Growing up Thanksgiving was a big deal. Each year, we would have at least five or six families over. Extensions went into the dining room table and even the Ping-Pong table was dragged out to accommodate everyone. Being immigrants, we were grateful for the life this country allowed us to create. My family channeled this gratitude into lavish Thanksgiving decorations and an extravagant spread.
I never thought about the environmental cost of these celebrations.
In my Halloween post, I suggested selecting a category to green up: decorations, costumes or treats. The same applies for Thanksgiving. Pick one category, then next year or even Christmas, expand to include another. For Thanksgiving, the environmental toll comes from waste and food. Obviously traveling takes an environmental toll but if that’s nonnegotiable, then here are things you can control.
Between Thanksgiving and New Year’s, Americans produce an extra 5 million tons of household waste each year including three times as much food waste as other times of the year.
What can you do about that?
1. Before purchasing anything new, particularly if it’s just for a holiday event, ask yourself if you really need it and if so, can you borrow or get it used? Encased in wasteful packaging, new items consume resources and fossil fuels to manufacture and ship.
2. Buy in bulk. Shop at stores that have dispenser bins from which you take what you need and eliminate unnecessary packaging. If you take your own bags-cereal box sleeves, bread bags – that’s even less wasteful.
3. Use real plates. Although it seems like a hassle to wash dishes, doing this chore with a friend or relative rarely seen is an opportunity to connect. To this day I have a deep affection for one of my mom’s friends because we always did the dishes together. Besides, you’ve just expended time and effort cooking something delicious. Don’t dishonor it by putting it on a disposable plate.
4. Use real napkins. I’m not giving stats on how wasteful it is to use trees as napkins. Consider this instead. We’ve just spent the last month or so admiring fall trees. Why would we then want to destroy them to wipe our mouths? You know they absorb carbon and produce oxygen, right? Seems like we ought to practice gratitude for trees by letting them do their beautiful, live giving work. It’s worth a little extra laundry.
5. While preparing for the big day, enlist your children to create recycling stations. Assign them the important job of making sure things end up in the right bins.
6. If you buy food in plastic or glass containers, wash and save them for giving away leftovers. You can also ask your guests to bring their own reusable containers. That way you’re not wrapping leftovers in foil or plastic wrap, which end up in a landfill.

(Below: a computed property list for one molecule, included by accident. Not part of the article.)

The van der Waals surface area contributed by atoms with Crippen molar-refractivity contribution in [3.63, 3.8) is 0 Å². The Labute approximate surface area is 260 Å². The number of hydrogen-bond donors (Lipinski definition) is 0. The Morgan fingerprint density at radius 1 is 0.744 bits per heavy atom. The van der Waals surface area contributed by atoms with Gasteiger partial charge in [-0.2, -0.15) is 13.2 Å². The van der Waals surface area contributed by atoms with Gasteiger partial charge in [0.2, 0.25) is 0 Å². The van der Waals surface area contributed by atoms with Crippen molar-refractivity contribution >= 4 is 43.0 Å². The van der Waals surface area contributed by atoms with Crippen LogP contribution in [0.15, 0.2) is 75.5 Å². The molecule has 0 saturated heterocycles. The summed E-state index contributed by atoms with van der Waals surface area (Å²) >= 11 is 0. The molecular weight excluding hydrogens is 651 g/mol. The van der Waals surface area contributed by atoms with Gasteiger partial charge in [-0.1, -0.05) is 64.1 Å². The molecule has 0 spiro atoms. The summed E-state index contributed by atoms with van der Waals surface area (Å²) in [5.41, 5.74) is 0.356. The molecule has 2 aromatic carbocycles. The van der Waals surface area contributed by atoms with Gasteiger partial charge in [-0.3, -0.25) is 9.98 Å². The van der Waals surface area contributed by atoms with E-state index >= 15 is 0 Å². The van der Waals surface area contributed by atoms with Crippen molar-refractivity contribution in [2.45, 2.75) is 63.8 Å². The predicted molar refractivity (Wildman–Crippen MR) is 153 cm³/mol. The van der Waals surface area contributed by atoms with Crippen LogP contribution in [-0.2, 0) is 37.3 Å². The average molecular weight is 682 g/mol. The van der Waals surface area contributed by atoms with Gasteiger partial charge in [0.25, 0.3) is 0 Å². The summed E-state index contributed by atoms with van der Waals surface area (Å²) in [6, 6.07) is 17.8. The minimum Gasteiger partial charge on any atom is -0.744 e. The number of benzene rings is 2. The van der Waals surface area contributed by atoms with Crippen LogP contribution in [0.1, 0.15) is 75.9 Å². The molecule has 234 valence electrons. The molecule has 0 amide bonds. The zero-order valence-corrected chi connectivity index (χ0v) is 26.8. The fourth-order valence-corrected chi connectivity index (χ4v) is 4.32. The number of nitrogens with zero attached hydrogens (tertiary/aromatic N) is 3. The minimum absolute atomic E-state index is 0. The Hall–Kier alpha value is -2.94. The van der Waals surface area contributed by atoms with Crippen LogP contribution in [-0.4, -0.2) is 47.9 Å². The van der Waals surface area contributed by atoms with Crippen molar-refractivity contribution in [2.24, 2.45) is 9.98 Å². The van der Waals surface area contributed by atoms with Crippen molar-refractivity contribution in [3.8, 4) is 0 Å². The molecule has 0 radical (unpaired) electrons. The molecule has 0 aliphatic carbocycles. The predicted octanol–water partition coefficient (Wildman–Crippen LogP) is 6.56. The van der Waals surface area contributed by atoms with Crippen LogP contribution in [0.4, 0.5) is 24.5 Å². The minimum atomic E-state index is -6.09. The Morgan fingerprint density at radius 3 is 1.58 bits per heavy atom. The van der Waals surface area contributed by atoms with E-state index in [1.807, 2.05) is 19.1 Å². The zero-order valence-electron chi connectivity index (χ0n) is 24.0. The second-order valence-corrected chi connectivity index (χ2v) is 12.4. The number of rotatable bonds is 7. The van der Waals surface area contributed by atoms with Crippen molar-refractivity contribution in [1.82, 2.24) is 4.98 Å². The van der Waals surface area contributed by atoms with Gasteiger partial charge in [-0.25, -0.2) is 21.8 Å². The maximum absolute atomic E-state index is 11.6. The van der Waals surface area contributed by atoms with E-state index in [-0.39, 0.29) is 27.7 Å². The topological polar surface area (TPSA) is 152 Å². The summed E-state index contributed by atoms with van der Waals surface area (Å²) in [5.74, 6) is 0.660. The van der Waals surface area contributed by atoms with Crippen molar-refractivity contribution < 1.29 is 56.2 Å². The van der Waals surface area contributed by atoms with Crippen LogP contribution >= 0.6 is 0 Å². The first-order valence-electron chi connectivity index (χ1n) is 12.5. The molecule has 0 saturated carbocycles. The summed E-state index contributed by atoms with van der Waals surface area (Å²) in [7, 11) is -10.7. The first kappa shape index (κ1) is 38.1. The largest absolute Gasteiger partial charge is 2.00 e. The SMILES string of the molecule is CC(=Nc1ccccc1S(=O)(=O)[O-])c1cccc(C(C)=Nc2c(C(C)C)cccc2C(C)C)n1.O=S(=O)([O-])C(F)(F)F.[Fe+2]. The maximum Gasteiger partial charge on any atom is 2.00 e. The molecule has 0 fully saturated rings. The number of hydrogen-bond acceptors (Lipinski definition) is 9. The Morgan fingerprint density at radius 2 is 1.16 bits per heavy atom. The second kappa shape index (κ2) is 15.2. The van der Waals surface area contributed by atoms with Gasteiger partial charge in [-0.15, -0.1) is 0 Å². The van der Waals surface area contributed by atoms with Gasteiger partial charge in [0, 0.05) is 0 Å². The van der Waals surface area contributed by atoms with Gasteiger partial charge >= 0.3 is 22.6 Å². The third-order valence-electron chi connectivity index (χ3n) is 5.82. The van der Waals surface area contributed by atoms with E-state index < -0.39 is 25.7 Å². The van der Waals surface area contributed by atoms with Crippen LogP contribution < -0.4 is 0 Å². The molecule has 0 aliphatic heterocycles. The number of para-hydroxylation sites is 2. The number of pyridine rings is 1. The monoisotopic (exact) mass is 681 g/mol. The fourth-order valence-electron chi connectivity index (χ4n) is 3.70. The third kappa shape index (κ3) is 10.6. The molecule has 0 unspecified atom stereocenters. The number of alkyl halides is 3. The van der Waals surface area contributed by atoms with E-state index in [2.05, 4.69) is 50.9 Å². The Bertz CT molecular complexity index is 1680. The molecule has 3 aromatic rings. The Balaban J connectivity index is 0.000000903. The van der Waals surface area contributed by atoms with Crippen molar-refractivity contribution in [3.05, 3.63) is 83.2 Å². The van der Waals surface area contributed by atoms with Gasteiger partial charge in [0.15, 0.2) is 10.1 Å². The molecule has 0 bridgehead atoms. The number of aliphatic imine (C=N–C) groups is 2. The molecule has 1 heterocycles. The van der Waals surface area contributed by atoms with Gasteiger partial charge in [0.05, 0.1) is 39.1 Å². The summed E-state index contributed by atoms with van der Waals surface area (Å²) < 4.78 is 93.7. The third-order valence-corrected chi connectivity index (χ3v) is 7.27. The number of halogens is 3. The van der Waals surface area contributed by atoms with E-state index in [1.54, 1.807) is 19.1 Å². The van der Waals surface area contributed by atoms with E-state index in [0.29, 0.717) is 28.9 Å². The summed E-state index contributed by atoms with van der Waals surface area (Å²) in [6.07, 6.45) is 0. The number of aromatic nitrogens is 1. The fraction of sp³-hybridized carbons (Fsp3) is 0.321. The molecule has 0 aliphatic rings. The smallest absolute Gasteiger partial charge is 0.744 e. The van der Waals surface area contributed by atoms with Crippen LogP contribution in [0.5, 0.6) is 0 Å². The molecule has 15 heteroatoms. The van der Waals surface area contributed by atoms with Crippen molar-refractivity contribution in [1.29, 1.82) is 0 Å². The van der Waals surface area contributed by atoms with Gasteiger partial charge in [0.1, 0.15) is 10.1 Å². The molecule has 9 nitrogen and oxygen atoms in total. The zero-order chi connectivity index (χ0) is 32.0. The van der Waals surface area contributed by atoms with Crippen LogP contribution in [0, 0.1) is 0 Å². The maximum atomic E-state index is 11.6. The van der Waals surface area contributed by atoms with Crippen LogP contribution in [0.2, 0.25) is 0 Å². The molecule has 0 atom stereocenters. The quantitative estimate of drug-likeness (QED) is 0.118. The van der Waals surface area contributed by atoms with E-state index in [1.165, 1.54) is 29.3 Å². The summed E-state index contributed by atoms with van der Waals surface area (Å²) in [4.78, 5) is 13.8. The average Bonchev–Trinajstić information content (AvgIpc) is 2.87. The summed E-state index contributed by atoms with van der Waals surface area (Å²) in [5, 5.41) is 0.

7. Reuse your kids’ artwork. Have them repurpose it into place cards and decorations (unless you’ve already buried it in the recycle bin).
8. You know neither plastic nor paper is a good choice as the store, right? And you know you can take your own bag into any store, not just the grocery? And by the way, when you buy produce, you don’t need to put it in plastic bags. Those apples or whatevers can go directly into your cart, eliminating even more waste.
9. Most food travels hundreds of miles to get to grocery stores, gobbling up fossil fuels. Instead seek local sources for your holiday meal. KC Food Circle is the yellow pages of area farmers, detailing what and where they sell. It’s a satisfying experience to purchase from a farmer at market or directly from their farm than to deal with grocery store craziness. Besides, farm fresh anything tastes SO much better.
10. Americans throw away 40% of the food they purchase. Plan your menu carefully so that you’re accounting for volume of food per number of guests. Love Food, Hate Waste has a helpful planning guide so you buy just what you need. It also provides creative recipes for leftovers.
11. If you use smaller plates, guests are less likely to overload them. If they want more they can go back but uneaten food left on a plate will likely be discarded. Also, pay attention to how high the littles pile their plates compared to what they actually eat.
12. Most uneaten food can be composted. If you don’t compost, ask a friend or neighbor if you can contribute to their compost. Several neighbors add to our pile regularly. If that’s not an option, check out Bad Seed, which offers composting at their market. You could inquire about adding your scraps to community or school garden compost piles.
As a kid, it didn’t occur to me to consider where everything – decorations, floral bouquets, food – came from, how it got to our house or what happened to it after we were done with it. But as an adult, I am becoming more mindful of it. After all, everything we have, including our health, comes from the Earth.
Since Thanksgiving is a time to express gratitude for what we have, shouldn’t we also pay attention to how that expression of gratitude is manifested? Taking care of the planet that sustains us is a practice in gratitude.
About the author: After having taught English for 10 years, Mary Silwance became a stay-at-home mom in 2002 when her oldest child was born. She says, “at that time, my sweet sister-in-law gave me a subscription to Mothering magazine which focuses on natural family living. The well-researched, in-depth articles shaped my parenting and spurred my interest in environmental and social justice issues.” Now that all three of her children are in school, she works as an environmental educator with Green Works and serves as the farm-to-school coordinator for DeLaSalle High School. Mary started her blog, tonic wild, to explore the intersection of spirituality and environmentalism.